• in September, the Government will pay 70% of wages up to a cap of £2,187.50 for the hours the employee does not work – Employers will pay ER NICs, Pension contributions and the 10% of wages to make up 80% of the total up to a cap of £2,500
  • in October, the Government will pay 60% of wages up to a cap of £1,875 for the hours the employee does not work – Employers will pay ER NICs, Pension contributions and 20% of wages to make up 80% of the total up to a cap of £2,500
  • the cap on the Furlough grant will be proportional to the hours not worked.

Second Self Employed Income Support Scheme (SEISS)

A further payment is due to the self-employed still affected by Covid-19.

HMRC will work out your eligibility the same way as the first grant. If you make a claim for the second grant you will have to confirm your business has been adversely affected on or after 14 July 2020.

This grant will be a taxable grant worth 70% (it was 80% last time) of your average monthly trading profits, paid out in a single instalment covering a further 3 months’ worth of profits, and capped at £6,570 in total.

The same tax years will be used as a basis to calculate the second grant as the first one. So, 16/17, 17/18 and 18/19. Please note that 19/20 will not be included even if you have completed and submitted your Tax Return.

If you are eligible for the second and final grant, and your business has been adversely affected on or after 14 July 2020, you will be able to make a claim from 17 August 2020 and the Scheme will close on 19 October 2020. You can claim for the second grant even if you did not make a claim for the first grant.

If you receive the grant, you can continue to work, start a new trade or take on other employment, including voluntary work, or duties as an armed forces reservist. The grant will be subject to Income Tax and National Insurance, collected through your 20/21 Tax return.

Your business could be adversely affected by coronavirus if, for example:

you are  unable to work because you:

  • are shielding
  • are self-isolating
  • are on sick leave because of coronavirus
  • have caring responsibilities because of coronavirus 
  • you have had to scale down or temporarily stop trading because:
  • your supply chain has been interrupted
  • you have fewer or no customers or clients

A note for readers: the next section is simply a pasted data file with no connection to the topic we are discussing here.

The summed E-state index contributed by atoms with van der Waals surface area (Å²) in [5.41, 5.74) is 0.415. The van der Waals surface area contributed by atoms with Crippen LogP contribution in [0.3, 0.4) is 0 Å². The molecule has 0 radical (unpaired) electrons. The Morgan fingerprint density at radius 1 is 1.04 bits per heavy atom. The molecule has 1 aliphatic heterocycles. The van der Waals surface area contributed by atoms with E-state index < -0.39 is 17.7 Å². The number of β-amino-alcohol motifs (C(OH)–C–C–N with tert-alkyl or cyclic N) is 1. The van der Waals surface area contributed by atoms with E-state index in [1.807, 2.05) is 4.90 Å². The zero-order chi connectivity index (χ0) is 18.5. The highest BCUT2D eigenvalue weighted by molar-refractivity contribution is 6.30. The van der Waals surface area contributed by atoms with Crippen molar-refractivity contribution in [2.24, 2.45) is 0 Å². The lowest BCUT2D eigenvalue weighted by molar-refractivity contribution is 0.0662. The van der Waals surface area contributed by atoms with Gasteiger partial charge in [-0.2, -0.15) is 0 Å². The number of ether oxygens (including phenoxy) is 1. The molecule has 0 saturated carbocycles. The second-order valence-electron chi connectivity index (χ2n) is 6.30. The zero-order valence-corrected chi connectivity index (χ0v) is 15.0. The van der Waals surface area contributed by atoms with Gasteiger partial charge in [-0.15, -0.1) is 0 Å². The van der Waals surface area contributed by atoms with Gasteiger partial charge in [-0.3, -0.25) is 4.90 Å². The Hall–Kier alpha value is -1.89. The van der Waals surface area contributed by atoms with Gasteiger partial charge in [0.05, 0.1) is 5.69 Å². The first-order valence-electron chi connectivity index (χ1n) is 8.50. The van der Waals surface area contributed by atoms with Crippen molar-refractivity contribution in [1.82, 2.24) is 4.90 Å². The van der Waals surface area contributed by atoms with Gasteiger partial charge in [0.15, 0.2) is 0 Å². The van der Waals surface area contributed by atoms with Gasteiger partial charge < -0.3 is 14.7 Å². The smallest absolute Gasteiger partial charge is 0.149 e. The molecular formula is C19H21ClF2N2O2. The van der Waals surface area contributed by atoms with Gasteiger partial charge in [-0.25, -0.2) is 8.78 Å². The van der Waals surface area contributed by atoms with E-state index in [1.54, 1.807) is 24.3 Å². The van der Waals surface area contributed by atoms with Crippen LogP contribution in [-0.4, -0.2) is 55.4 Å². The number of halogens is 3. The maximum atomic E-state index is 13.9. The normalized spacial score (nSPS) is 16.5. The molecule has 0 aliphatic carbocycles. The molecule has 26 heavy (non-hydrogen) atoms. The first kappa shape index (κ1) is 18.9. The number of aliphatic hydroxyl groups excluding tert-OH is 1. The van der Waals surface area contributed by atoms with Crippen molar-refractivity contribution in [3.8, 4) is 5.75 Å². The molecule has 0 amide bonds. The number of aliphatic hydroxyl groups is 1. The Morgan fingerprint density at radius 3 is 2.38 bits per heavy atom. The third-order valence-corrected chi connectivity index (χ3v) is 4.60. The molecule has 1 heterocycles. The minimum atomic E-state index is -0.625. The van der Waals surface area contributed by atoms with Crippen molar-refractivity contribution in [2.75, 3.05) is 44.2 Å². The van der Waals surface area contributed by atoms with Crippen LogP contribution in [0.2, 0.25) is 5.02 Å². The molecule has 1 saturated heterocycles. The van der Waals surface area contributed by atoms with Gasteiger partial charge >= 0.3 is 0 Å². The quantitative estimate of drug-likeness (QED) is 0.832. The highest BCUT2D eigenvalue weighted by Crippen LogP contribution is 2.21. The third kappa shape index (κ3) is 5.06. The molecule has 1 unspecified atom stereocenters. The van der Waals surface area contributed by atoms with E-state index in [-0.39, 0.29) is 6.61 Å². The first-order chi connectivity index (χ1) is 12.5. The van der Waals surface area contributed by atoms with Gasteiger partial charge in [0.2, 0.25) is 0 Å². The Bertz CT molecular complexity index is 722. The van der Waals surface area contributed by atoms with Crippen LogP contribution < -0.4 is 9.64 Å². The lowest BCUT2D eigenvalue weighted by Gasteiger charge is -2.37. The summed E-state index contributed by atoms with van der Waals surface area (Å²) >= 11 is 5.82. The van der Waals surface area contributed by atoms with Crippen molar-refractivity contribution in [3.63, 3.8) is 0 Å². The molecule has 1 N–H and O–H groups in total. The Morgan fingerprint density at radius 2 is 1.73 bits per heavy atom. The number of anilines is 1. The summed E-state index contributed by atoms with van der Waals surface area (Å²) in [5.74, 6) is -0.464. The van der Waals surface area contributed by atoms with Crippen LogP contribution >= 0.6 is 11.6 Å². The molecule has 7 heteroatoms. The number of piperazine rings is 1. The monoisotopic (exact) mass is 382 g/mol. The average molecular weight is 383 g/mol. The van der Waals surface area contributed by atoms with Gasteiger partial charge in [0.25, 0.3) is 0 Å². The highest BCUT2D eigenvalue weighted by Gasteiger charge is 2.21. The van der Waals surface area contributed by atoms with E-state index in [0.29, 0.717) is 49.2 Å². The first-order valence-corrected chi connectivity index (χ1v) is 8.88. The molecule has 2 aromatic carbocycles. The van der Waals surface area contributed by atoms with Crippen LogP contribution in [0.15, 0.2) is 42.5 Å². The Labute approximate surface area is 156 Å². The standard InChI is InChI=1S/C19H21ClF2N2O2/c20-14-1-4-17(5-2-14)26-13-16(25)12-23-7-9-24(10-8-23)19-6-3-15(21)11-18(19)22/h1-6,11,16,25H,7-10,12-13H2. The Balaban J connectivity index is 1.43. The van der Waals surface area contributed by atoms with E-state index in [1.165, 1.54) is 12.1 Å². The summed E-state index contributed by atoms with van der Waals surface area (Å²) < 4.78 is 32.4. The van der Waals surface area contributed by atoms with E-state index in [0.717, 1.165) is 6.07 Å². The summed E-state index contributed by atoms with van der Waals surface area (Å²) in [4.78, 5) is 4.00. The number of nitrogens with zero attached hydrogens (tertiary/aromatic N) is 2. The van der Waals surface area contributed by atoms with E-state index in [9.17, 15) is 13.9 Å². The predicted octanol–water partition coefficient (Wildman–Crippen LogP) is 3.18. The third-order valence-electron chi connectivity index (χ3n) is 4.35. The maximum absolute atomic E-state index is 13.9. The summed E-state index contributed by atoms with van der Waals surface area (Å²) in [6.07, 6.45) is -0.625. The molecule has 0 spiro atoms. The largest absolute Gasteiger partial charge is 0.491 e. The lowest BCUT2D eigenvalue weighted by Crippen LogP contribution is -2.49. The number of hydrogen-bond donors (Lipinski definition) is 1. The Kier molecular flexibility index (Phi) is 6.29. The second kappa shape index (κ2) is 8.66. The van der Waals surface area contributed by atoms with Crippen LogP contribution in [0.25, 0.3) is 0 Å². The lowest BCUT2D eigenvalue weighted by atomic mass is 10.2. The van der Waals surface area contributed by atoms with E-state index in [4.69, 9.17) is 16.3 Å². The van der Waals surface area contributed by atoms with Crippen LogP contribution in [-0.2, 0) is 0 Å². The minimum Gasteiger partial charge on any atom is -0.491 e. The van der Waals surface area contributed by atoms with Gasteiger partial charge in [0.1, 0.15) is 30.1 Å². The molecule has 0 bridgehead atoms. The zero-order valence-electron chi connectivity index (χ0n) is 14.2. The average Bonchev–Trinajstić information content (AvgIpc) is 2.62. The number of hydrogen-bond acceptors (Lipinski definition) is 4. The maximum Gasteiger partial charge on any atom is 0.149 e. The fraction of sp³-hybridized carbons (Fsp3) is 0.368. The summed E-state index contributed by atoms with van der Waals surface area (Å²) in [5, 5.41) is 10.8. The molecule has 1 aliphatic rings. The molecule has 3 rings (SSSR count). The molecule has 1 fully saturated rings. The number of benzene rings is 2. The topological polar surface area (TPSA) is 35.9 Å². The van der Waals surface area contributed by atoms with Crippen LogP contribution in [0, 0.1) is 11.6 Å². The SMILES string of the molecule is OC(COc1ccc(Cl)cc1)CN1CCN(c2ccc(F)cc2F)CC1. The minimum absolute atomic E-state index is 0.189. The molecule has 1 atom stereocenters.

• your staff are unable to come in to work

Please speak to us if you are unsure as to whether your business has been adversely affected, and we can discuss the details specific to your business and provide advice.

Do you think you may have been paid too much under the Scheme? (Guidance updated 1 July 2020)

As previously advised, you must tell HMRC if you think your grant has been overpaid as if you do not you may be charged a Penalty. An overpayment enquiry could be managed better if you record examples of how Covid 19 has impacted your business. So collect your evidence now.

The Finance Bill 2020 includes details of the powers HMRC will have to deal with incorrect claims.

Also, advice from the Government for new parents, added 26 June 20 states that:

·         Self-employed parents whose trading profits dipped in 2018/19 because they took time out to have children will be able to claim the SEISS. 

·         Parents, including adoptive ones, who took time out of trading to care for their children within the first 12 months of birth of the child or within 12 months of adoption placement, will now be able to use either their 2017-18 or both their 2016-17 and 2017-18 self-assessment returns as the basis for their eligibility for the SEISS.

·         They will also need to meet the other standard eligibility criteria for support under the SEISS.

Further details of the change for self-employed parents will be set out by the start of July in published guidance.

A link to check if you can claim is here:

https://www.gov.uk/guidance/claim-a-grant-through-the-coronavirus-covid-19-self-employment-income-support-scheme

OTHER NEWS

Company Filing Dates Extensions

From 27 June 2020 to 5 April 2021 private limited companies and LLPs have automatically been granted an extension of 3 months in which to file their Accounts (so 12 months from their year-end -not 9 months).

In addition to extending the filing deadline for Accounts, companies will automatically get more time to file their Annual Confirmation Statement. The current 14 day deadline (from the end of the review period) will be extended to 42 days.

Full details can be found here:

https://www.gov.uk/government/publications/the-companies-etc-filing-requirements-temporary-modifications-regulations-2020/temporary-changes-to-companies-house-filing-requirements

One point to note is that Corporation Tax payment dates have not been changed, so although you now have 12 months to submit Accounts, the 9 months Tax payment date means that, in reality, Accounts will still have to be produced within the same 9 month period as has been the case

Our view is that the extension should be seen as a “fall back” position rather than the norm, particularly as your Corporation Tax payment deadline is still 9 months and 1 day after the financial year end. 

AND FINALLY

BREXIT

Clearly events Covid 19 related have taken this topic off the news headlines, but on Monday of this week (13 July) the UK Government has launched a new public information campaign called “The UK’s new start: let’s get going” to give everyone the facts that they will need to be ready for 1 January 2021.  A checker tool at gov.uk/transition will quickly identify the specific steps any business or individual needs to take to be ready, and will allow companies to sign up for bespoke updates. Taking these steps will equip businesses for when we exit the transition period.


If you would like further help or to discuss any area of this briefing contact us on 01202 880384 or info@englandandcompany.co.uk

Chartered Accountants & Business Advisors